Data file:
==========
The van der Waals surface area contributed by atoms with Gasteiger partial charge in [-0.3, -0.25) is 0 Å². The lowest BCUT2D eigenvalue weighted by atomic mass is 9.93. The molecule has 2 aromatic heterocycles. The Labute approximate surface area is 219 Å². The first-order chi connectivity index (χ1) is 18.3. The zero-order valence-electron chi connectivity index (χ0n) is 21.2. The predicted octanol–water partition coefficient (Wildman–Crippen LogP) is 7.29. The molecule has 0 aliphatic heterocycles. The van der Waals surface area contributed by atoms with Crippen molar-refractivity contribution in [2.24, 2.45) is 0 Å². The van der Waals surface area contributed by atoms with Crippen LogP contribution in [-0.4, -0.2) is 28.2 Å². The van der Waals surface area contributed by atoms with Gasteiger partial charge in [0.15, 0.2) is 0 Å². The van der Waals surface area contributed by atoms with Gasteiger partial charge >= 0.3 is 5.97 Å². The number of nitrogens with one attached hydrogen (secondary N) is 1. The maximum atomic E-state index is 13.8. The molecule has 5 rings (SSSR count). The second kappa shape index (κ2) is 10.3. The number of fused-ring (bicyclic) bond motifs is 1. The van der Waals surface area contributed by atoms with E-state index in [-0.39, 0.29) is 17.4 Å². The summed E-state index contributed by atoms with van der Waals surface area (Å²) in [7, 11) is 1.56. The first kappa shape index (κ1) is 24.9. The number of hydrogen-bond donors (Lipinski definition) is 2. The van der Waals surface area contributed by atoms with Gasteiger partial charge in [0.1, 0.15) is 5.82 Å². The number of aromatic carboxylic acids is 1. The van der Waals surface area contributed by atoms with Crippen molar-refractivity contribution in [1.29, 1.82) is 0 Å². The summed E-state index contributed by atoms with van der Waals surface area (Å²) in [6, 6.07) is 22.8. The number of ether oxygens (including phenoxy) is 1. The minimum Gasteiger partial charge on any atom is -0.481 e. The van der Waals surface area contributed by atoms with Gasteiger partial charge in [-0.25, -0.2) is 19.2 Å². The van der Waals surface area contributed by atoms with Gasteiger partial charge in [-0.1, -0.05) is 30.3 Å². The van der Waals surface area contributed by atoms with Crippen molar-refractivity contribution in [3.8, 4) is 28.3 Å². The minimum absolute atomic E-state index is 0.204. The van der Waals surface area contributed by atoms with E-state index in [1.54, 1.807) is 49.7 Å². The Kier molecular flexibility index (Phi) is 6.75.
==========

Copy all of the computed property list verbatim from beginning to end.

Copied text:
The van der Waals surface area contributed by atoms with Gasteiger partial charge in [-0.3, -0.25) is 0 Å². The lowest BCUT2D eigenvalue weighted by atomic mass is 9.93. The molecule has 2 aromatic heterocycles. The Labute approximate surface area is 219 Å². The first-order chi connectivity index (χ1) is 18.3. The zero-order valence-electron chi connectivity index (χ0n) is 21.2. The predicted octanol–water partition coefficient (Wildman–Crippen LogP) is 7.29. The molecule has 0 aliphatic heterocycles. The van der Waals surface area contributed by atoms with Crippen molar-refractivity contribution in [2.24, 2.45) is 0 Å². The van der Waals surface area contributed by atoms with Crippen LogP contribution in [-0.4, -0.2) is 28.2 Å². The van der Waals surface area contributed by atoms with Gasteiger partial charge in [0.15, 0.2) is 0 Å². The van der Waals surface area contributed by atoms with Gasteiger partial charge >= 0.3 is 5.97 Å². The number of nitrogens with one attached hydrogen (secondary N) is 1. The maximum atomic E-state index is 13.8. The molecule has 5 rings (SSSR count). The second kappa shape index (κ2) is 10.3. The number of fused-ring (bicyclic) bond motifs is 1. The van der Waals surface area contributed by atoms with E-state index in [-0.39, 0.29) is 17.4 Å². The summed E-state index contributed by atoms with van der Waals surface area (Å²) in [7, 11) is 1.56. The first kappa shape index (κ1) is 24.9. The number of hydrogen-bond donors (Lipinski definition) is 2. The van der Waals surface area contributed by atoms with Gasteiger partial charge in [0.1, 0.15) is 5.82 Å². The number of aromatic carboxylic acids is 1. The van der Waals surface area contributed by atoms with Crippen molar-refractivity contribution in [1.29, 1.82) is 0 Å². The summed E-state index contributed by atoms with van der Waals surface area (Å²) in [6, 6.07) is 22.8. The number of ether oxygens (including phenoxy) is 1. The minimum Gasteiger partial charge on any atom is -0.481 e. The van der Waals surface area contributed by atoms with Gasteiger partial charge in [-0.25, -0.2) is 19.2 Å². The van der Waals surface area contributed by atoms with Gasteiger partial charge in [-0.1, -0.05) is 30.3 Å². The van der Waals surface area contributed by atoms with Crippen molar-refractivity contribution in [3.8, 4) is 28.3 Å². The minimum absolute atomic E-state index is 0.204. The van der Waals surface area contributed by atoms with E-state index in [1.54, 1.807) is 49.7 Å². The Kier molecular flexibility index (Phi) is 6.75.